Are we doing the right thing for ourselves or for our children by giving others full responsibility for our children’s Jewish education? Is there a message to children when parents are just lightly involved or uninvolved with religious teaching?
  3. A few centuries ago, a witty man counseled “Do as I say, not as I do.” Is this position compatible with the commandment to teach transcendent ideas diligently to your children?
  4. The Midrash Sifrei (a halakhic Midrash) says “make the mitzvot the central part of your life, not the secondary. Your discussions should focus on them.” In what way is that a method of teaching children?
  5. An elderly professor of Judaica, addressing a group of graduate students, opened his remarks with the words “Fellow students.” The students, who were about five decades younger than the professor, were surprised at his seeming absent-mindedness. The professor then reminded them that everyone in the room was a student of Jewish texts; it just so happened that some students were older and others were younger. How can this perspective be applied to intergenerational study (a) within the family? (b) within the congregation?

Topic #2: Do You Mind If I Smoke?

It often happens in the modern world that changing circumstances lead different streams of Judaism to reach differing conclusions about the boundaries of permissible behavior. However, one area in which a remarkable unanimity has developed among the Jewish streams is the question of smoking tobacco.

In the Conservative movement, the Committee on Jewish Law and Standards took the lead in a 1986 responsum by the late Rabbi Seymour Siegel. Against the backdrop of the reports (1964 and subsequent) of the United States surgeon general, Rabbi Siegel drew guidance from a mandate in this week’s parashah. He read the passage “For your own sake, therefore, be most careful” (4:15) to mean “Take good care of your lives.”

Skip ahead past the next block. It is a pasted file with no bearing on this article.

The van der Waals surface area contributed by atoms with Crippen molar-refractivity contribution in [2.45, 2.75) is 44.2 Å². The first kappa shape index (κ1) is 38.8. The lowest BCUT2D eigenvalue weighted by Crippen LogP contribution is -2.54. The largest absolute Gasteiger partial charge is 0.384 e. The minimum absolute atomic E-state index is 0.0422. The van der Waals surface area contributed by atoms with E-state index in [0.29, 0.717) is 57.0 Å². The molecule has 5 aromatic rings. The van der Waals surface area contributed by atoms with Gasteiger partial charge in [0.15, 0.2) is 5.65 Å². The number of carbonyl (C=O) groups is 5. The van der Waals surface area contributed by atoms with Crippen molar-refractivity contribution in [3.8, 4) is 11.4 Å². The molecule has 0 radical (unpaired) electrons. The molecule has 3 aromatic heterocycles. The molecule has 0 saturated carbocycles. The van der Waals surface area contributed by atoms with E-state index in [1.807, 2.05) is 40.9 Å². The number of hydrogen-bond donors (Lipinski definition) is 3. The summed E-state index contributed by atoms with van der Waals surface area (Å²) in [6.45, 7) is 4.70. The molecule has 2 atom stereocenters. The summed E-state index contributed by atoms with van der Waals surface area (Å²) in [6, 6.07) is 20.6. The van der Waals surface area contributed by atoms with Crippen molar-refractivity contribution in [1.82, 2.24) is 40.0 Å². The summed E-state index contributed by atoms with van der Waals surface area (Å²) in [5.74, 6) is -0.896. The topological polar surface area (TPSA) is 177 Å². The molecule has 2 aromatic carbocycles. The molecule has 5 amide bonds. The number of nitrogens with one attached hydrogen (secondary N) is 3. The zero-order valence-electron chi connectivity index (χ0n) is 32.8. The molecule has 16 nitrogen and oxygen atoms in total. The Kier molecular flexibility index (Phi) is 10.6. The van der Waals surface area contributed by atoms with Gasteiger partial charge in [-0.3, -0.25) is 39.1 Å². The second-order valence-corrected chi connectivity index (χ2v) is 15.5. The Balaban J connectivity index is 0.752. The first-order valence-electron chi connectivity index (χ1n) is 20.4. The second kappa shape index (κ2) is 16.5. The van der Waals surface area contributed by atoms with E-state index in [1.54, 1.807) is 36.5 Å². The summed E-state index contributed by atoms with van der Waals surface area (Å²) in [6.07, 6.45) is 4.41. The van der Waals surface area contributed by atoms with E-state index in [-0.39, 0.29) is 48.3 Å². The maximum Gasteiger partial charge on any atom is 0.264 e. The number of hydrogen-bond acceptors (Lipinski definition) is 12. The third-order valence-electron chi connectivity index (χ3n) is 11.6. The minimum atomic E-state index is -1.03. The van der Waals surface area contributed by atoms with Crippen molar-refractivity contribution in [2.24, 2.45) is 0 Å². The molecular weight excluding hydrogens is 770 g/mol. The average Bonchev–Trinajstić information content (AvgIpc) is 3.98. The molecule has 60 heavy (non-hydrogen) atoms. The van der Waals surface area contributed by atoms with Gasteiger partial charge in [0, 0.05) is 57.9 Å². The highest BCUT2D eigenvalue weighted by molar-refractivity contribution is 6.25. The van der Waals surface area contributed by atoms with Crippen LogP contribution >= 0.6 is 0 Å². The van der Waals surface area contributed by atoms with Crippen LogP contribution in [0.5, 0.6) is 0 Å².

Rabbi Siegel articulates the implication of this verse: Life is a gift, a privilege given to us by the Creator.

Broadening the discussion to include other areas of risk to our health, Rabbi Siegel makes the following points:

  1. Life is precious. It is given to us as a trust. Therefore, we may not do anything that possibly could impair our health, shorten our lives, or cause us harm and pain.
  2. As we may not do this to ourselves, so, of course, we may not do harm to others. All human lives are precious in God’s sight.
  3. The responsibility to avoid danger to ourselves or others applies even when it is not certain that harm will ensue. We are forbidden even to take the risk.
  4. The harm is to be avoided even if the bad effects are not immediately evident, but will show up in the long run.

The full text of Rabbi Siegel’s responsum is available here.

A parallel effort was made about five years later by the Masorti movement, our sister stream in Israel. An English summary of Rabbi David Golinkin’s responsum can be found here.

A Reform responsum written around 1993 may be read here.

The most recent treatment of this issue is a 2006 responsum published by the Rabbinical Council of America, an Orthodox body. For the writers of this responsum, the guiding verse was Leviticus 18:5, as classically interpreted by Shmuel in the Talmud (Yoma 85b): “You shall keep My laws and My rules, by the pursuit of which man shall live” – and not die on account of them.

This responsum devotes significant attention to the question of whether nicotine addiction is a valid excuse for continuing to smoke. (In the writers’ view, it is not.) The full text of this responsum may be found here.

Younger readers of Torah Sparks may be surprised to learn that only a few decades ago, the polite question for a smoker to ask was, “Do you mind if I smoke?” The only polite response (by the standards of that time) was, “Go right ahead.” The health consciousness of our society has progressed, and Jewish law has kept pace.